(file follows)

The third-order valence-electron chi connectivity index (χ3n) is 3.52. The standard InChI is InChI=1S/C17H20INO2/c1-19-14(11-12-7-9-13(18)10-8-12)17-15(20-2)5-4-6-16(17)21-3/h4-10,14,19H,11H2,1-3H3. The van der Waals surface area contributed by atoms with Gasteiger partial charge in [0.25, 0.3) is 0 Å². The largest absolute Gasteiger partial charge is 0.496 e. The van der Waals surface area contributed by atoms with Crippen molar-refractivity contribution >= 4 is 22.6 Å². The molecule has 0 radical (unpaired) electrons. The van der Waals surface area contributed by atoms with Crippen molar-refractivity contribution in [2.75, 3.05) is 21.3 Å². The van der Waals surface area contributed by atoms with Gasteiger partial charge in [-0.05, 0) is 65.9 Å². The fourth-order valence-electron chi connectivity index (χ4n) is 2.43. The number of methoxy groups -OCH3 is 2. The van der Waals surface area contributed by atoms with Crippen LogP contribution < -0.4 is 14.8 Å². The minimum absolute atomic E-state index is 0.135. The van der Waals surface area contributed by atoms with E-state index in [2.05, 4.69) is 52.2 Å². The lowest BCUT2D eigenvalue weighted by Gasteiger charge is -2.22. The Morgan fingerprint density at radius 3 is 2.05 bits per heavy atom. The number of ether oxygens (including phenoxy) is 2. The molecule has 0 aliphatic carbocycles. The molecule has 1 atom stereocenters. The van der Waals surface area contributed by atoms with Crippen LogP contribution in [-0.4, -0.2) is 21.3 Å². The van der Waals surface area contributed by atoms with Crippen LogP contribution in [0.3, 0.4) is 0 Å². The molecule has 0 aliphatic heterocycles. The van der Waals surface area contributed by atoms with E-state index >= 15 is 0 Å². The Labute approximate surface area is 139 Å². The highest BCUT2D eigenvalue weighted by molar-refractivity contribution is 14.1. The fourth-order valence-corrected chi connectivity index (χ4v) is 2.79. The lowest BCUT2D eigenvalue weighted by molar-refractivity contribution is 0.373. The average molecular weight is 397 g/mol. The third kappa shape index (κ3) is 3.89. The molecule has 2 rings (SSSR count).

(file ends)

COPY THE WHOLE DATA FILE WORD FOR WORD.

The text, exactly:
The third-order valence-electron chi connectivity index (χ3n) is 3.52. The standard InChI is InChI=1S/C17H20INO2/c1-19-14(11-12-7-9-13(18)10-8-12)17-15(20-2)5-4-6-16(17)21-3/h4-10,14,19H,11H2,1-3H3. The van der Waals surface area contributed by atoms with Gasteiger partial charge in [0.25, 0.3) is 0 Å². The largest absolute Gasteiger partial charge is 0.496 e. The van der Waals surface area contributed by atoms with Crippen molar-refractivity contribution >= 4 is 22.6 Å². The molecule has 0 radical (unpaired) electrons. The van der Waals surface area contributed by atoms with Crippen molar-refractivity contribution in [2.75, 3.05) is 21.3 Å². The van der Waals surface area contributed by atoms with Gasteiger partial charge in [-0.05, 0) is 65.9 Å². The fourth-order valence-electron chi connectivity index (χ4n) is 2.43. The number of methoxy groups -OCH3 is 2. The van der Waals surface area contributed by atoms with Crippen LogP contribution < -0.4 is 14.8 Å². The minimum absolute atomic E-state index is 0.135. The van der Waals surface area contributed by atoms with E-state index in [2.05, 4.69) is 52.2 Å². The lowest BCUT2D eigenvalue weighted by Gasteiger charge is -2.22. The Morgan fingerprint density at radius 3 is 2.05 bits per heavy atom. The number of ether oxygens (including phenoxy) is 2. The molecule has 0 aliphatic carbocycles. The molecule has 1 atom stereocenters. The van der Waals surface area contributed by atoms with Crippen LogP contribution in [-0.4, -0.2) is 21.3 Å². The van der Waals surface area contributed by atoms with Crippen LogP contribution in [0.3, 0.4) is 0 Å². The molecule has 0 aliphatic heterocycles. The van der Waals surface area contributed by atoms with E-state index >= 15 is 0 Å². The Labute approximate surface area is 139 Å². The highest BCUT2D eigenvalue weighted by molar-refractivity contribution is 14.1. The fourth-order valence-corrected chi connectivity index (χ4v) is 2.79. The lowest BCUT2D eigenvalue weighted by molar-refractivity contribution is 0.373. The average molecular weight is 397 g/mol. The third kappa shape index (κ3) is 3.89. The molecule has 2 rings (SSSR count).